The first memory I have of taking a standardized test for school was in second grade. I was prepared: I had a dozen sharpened pencils, and my mom even packed me extra snacks. Nothing was getting in my way. This was true until the very first section: the demographic section. More specifically, it was the race and ethnicity section that stopped me in my tracks.
I am a first-generation Mexican-American. My mom immigrated to the United States from Mexico and married my Italian-American father. That makes me Latinx and white. To go even deeper, my mom’s side is mestizo which means mixed in Spanish and is often used to describe people with a white European and indigenous background. At the time, standardized testing didn’t give anyone the option to identify as white and Hispanic or Latinx, nor to select multiple races. I had to make a difficult choice picking just one box because it discredited the full picture of my unique identity. Not knowing where to turn, I asked my second-grade teacher what to do. I will never forget what she said: It doesn’t matter, what’s more important is that you finish on time.
I didn’t get the chance to think much of my identity after that as the urgency of finishing my exam swept over me. But those words certainly had an impact. Since then, I had this uncanny sense that I did not quite fit in with my peers. I felt out of place in the K-12 system in New Jersey, and sometimes that feeling lingers during my time at American University in Washington, DC. This insecurity stems from a lack of representation amongst the teachers I had. I never had a Hispanic teacher outside of my Spanish 1 teacher in high school when I was in the K-12 system.
Unfortunately, but not surprisingly, the absence of Hispanic and Latinx educators carried over to college. In 2017, only 5 percent of faculty at universities throughout the United States were Hispanic; meanwhile at least 20 percent of undergraduates identified as Hispanic. Additionally, only 15 percent of Latinx adults hold a bachelor’s degree, despite being the second-fastest growing ethnic group in the US. While this trend is merely a snapshot of the racial and ethnic inequality in higher education, it is still indicative of an academic culture that has for far too long ostracized Latinx students and other students of color.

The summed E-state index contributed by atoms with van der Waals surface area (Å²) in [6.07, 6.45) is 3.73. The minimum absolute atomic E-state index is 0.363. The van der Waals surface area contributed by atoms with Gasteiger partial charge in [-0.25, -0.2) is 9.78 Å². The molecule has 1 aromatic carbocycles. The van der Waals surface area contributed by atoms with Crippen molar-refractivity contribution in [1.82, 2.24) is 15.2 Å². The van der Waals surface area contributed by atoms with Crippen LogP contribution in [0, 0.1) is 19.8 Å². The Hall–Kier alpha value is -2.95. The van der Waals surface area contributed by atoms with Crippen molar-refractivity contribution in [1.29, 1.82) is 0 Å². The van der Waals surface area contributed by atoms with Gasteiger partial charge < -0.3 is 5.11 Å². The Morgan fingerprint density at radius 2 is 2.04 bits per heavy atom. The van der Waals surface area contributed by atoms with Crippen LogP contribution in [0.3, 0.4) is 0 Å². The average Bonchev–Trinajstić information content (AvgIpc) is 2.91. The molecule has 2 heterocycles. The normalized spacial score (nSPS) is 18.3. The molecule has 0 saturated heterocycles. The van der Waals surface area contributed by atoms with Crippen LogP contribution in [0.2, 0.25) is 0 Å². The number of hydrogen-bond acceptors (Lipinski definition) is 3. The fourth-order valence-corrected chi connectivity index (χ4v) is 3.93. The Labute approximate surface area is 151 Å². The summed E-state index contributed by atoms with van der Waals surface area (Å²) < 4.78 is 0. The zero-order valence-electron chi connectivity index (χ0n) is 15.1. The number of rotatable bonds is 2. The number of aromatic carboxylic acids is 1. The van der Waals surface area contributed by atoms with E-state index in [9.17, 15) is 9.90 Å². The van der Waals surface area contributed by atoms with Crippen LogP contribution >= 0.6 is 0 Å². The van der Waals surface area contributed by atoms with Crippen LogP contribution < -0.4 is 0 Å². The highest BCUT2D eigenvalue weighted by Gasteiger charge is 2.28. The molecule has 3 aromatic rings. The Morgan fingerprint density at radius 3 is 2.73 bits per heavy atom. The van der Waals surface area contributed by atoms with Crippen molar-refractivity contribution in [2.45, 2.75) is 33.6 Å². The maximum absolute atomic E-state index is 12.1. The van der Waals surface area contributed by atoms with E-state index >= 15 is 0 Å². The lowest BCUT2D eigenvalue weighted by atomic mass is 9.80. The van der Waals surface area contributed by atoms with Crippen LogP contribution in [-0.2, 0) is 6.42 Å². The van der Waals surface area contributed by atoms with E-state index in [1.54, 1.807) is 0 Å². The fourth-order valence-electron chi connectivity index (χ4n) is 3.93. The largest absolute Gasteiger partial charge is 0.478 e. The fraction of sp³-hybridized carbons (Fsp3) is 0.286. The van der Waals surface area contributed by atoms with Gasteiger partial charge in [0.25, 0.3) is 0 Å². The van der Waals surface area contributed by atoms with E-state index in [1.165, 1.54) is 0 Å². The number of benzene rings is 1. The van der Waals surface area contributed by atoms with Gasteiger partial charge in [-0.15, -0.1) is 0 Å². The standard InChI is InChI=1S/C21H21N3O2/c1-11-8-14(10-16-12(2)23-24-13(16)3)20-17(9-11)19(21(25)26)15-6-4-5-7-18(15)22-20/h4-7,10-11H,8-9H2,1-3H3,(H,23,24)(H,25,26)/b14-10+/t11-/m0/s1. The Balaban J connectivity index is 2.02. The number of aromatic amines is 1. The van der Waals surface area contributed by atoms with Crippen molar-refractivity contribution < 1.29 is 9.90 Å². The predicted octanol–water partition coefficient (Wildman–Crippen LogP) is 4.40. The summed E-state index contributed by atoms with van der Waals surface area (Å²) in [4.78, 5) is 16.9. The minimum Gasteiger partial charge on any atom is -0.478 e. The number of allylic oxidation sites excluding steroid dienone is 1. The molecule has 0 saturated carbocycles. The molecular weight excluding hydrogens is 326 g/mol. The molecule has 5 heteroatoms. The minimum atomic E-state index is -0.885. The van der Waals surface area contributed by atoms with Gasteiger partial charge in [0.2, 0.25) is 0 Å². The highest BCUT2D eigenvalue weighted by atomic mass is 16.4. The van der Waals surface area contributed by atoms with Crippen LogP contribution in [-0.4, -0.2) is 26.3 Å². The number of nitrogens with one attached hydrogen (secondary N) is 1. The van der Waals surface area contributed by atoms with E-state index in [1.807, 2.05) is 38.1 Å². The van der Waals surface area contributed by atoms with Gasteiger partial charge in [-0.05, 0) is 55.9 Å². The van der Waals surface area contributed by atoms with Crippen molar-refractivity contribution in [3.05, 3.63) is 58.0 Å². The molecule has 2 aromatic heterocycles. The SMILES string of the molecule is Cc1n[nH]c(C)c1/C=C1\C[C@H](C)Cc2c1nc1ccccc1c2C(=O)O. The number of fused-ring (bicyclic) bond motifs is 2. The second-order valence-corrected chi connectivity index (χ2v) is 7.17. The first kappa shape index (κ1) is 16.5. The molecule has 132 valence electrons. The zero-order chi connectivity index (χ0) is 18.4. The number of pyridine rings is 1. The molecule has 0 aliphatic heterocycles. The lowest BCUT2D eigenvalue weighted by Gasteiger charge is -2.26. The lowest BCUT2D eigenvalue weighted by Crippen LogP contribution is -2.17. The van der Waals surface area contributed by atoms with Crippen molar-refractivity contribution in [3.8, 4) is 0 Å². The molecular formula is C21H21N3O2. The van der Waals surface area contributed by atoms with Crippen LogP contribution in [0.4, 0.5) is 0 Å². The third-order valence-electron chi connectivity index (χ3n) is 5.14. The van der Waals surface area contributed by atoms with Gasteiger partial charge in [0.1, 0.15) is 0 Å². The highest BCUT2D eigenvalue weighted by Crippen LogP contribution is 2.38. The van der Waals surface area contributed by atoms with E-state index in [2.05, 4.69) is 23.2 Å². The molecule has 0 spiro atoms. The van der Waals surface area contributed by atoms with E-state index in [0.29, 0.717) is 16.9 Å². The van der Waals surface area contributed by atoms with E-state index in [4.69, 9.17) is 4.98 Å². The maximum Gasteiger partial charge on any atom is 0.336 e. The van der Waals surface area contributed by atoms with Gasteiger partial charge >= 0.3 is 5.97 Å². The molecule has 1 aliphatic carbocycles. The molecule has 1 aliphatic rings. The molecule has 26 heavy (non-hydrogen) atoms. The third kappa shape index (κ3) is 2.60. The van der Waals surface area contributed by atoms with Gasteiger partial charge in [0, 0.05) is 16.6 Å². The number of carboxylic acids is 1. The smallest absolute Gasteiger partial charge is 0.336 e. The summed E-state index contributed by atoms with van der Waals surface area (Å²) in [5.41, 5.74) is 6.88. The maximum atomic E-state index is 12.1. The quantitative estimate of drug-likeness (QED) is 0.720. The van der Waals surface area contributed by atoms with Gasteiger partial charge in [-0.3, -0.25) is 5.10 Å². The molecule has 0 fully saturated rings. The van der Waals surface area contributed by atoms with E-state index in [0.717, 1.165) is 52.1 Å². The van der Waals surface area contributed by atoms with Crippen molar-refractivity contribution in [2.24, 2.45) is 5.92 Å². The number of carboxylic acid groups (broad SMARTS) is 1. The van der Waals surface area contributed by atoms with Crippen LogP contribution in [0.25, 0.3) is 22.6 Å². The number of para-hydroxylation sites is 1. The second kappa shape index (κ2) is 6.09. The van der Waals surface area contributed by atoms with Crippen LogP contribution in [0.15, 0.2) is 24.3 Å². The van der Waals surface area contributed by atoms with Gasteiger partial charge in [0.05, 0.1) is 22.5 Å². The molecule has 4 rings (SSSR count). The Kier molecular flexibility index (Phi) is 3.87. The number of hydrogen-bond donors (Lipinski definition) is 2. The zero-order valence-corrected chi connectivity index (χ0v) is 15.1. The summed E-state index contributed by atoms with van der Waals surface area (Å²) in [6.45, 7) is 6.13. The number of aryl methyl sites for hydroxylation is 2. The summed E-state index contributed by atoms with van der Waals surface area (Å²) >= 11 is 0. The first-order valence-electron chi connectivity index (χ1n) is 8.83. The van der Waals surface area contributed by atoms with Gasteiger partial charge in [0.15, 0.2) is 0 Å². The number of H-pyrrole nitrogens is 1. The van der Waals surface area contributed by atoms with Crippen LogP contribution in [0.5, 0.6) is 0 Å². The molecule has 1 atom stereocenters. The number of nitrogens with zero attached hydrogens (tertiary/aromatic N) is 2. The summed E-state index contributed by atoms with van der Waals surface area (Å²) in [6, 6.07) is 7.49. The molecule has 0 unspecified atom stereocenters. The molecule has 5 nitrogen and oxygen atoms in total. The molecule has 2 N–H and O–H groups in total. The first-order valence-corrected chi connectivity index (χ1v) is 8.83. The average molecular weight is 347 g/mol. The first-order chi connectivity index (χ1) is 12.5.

Thankfully, there are tangible ways to address these disparities. First, it is essential to educate Latinx students — especially those who are first-generation students — about the availability and accessibility of financial aid and scholarships, like Reach Higher has done for the last seven years. Once Latinx students get to campus, connecting them with mentors is instrumental in making a difference. The Independent Educational Consultants Association says that connecting with at least one mentor is instrumental to the successful graduation of Latinx students because it can assist with their educational and professional journey. Beyond professors, alumni, or professionals in one’s major, a great resource for finding Latinx mentors is the Hispanic Heritage Foundation’s Latinos on Fast Tract (LOFT) Institute.
Additionally, paid internship opportunities can help Latinx students with their professional development and with building networks, and they can also be a lifeline for addressing college expenses and for financial support for themselves and their families. Organizations such as the INROADS program offer paid corporate multi-year summer internships. In fact, my older sister interned with PricewaterhouseCoopers (PWC) for multiple summers through INROADS and eventually became a full-time PWC employee after graduation! Not only that, but the Hispanic Access Foundation (HAF) offers paid internships with organizations and federal agencies to Latinx college students and graduates. Many of their programs, like MANO, offer housing and transportation stipends. Through HAF, I have been able to intern for the Department of the Interior with the National Park Service as a Digital Media Intern. In this role, I’ve gotten the chance to foster my passions for civic engagement and public sector communications.
Fundamentally, Latinx, Hispanic, and other BIPOC students must have the opportunity to share and fully embody their whole identities safely inside and outside of the classroom. While things, like standardized tests, have become slightly more accessible since I was in second grade, there is still more work that needs to be done to make higher education accessible and equitable to all students of color. As Sonia Sotomayor once said, “until we get equality in education, we won’t have an equal society.”